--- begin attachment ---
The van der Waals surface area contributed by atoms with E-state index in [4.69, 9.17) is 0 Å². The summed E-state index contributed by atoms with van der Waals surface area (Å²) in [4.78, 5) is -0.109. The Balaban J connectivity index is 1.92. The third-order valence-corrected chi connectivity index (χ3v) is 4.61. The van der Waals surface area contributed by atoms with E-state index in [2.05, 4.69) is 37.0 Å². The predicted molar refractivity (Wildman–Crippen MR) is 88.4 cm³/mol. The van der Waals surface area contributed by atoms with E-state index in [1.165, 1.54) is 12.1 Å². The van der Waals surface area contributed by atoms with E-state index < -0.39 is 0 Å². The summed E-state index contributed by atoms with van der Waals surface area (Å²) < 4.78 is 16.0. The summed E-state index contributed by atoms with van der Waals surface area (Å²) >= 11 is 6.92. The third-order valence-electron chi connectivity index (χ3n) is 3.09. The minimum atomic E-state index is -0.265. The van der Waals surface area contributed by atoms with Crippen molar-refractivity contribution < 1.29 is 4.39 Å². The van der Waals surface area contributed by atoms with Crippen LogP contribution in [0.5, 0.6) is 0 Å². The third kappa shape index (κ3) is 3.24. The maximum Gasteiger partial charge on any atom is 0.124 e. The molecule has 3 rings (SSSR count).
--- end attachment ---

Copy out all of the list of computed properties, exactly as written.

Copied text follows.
The van der Waals surface area contributed by atoms with E-state index in [4.69, 9.17) is 0 Å². The summed E-state index contributed by atoms with van der Waals surface area (Å²) in [4.78, 5) is -0.109. The Balaban J connectivity index is 1.92. The third-order valence-corrected chi connectivity index (χ3v) is 4.61. The van der Waals surface area contributed by atoms with E-state index in [2.05, 4.69) is 37.0 Å². The predicted molar refractivity (Wildman–Crippen MR) is 88.4 cm³/mol. The van der Waals surface area contributed by atoms with E-state index in [1.165, 1.54) is 12.1 Å². The van der Waals surface area contributed by atoms with E-state index < -0.39 is 0 Å². The summed E-state index contributed by atoms with van der Waals surface area (Å²) < 4.78 is 16.0. The summed E-state index contributed by atoms with van der Waals surface area (Å²) >= 11 is 6.92. The third-order valence-electron chi connectivity index (χ3n) is 3.09. The minimum atomic E-state index is -0.265. The van der Waals surface area contributed by atoms with Crippen molar-refractivity contribution < 1.29 is 4.39 Å². The van der Waals surface area contributed by atoms with Crippen LogP contribution in [0.5, 0.6) is 0 Å². The third kappa shape index (κ3) is 3.24. The maximum Gasteiger partial charge on any atom is 0.124 e. The molecule has 3 rings (SSSR count).